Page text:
How Candy as a Reward Degrades Healthy Nutrition in Schools

How using candy as rewards degrades nutrition in schools

When we think of nutrition in schools, we think of school lunches. It’s pretty well-established that when kids eat junk, lethargy and apathy can set in – not a great environment for learning. And of course, we want to teach our kids healthy eating habits. Feeding kids cheeseburgers and pizza every day clearly isn’t the best way.

So while there’s been resistance to making school lunches healthier, nutrition in schools has come a long way. This is due to proactive parents and educators who chose to fight the standard reasons for serving kids junk and make nutrition in schools a priority.

But when it comes to using candy, treats, and other junk as rewards, motivators, or “teaching tools” in schools, our culture still says it’s just fine.

Why do we support junk food as snacks, rewards, and even curriculum tools when unhealthy lunches are losing acceptance? There are a lot of reasons:

  • Kids are “entitled” to sweets; it’s a part of childhood and make kids happy.
  • Treats “motivate” kids.
  • Food restriction, in whatever form, infringes on my rights, even if it means my child will receive sugary treats at school.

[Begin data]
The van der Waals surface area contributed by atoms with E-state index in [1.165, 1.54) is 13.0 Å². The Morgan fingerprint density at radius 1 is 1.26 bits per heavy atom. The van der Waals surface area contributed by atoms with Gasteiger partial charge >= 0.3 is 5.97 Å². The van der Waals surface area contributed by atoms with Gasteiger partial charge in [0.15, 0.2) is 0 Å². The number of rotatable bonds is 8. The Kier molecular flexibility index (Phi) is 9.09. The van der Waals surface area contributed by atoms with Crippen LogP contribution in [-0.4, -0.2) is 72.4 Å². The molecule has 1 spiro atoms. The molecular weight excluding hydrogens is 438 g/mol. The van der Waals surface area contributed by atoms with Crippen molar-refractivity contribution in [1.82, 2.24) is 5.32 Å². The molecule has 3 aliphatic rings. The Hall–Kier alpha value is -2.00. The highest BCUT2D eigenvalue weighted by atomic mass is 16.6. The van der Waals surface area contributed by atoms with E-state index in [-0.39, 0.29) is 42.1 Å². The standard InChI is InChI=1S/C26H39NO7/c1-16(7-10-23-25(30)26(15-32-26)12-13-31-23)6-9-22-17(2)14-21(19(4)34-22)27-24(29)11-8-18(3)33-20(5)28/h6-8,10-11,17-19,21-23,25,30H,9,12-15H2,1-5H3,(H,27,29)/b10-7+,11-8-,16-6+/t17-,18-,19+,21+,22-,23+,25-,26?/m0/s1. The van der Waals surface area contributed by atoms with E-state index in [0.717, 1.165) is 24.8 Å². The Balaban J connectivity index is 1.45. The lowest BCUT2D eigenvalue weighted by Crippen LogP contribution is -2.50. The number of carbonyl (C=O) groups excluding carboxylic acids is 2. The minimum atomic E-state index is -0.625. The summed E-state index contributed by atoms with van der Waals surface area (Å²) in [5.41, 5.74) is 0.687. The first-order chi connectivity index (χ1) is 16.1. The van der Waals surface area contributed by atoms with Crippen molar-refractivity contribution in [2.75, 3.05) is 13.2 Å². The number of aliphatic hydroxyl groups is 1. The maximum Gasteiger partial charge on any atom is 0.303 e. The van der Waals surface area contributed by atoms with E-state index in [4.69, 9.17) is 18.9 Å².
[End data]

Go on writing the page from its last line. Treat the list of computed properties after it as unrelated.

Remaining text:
• Not everyone is dialed in to healthy nutrition. It’s not on our radar.
  • Treats are cheaper and easier than other types of rewards.
  • It’s ingrained in school culture. It’s too hard to change.

But when the same reasons are applied to unhealthy school lunches, it looks like this:

  • Kids are “entitled” to unhealthy lunches; it’s a part of childhood. Junk make kids happy.
  • Unhealthy lunches “motivate” kids.
  • Food restriction, in whatever form, infringes on my rights, even if it means my child will be given unhealthy lunches at school.
  • Not everyone is dialed in to healthy nutrition. It’s not on our radar.
  • Unhealthy lunches are cheaper and easier than other types of foods.
  • Treats are ingrained in the school culture. It’s too hard to change.

Sounds a bit far-fetched, right?

Candy Somehow Exempt from Nutrition in Schools

Rewarding and teaching kids with sugar isn’t even considered part of nutrition in schools; it holds a a smiled-upon, exempt status. But as you can see, using our schools as a candy store is a pretty bad idea: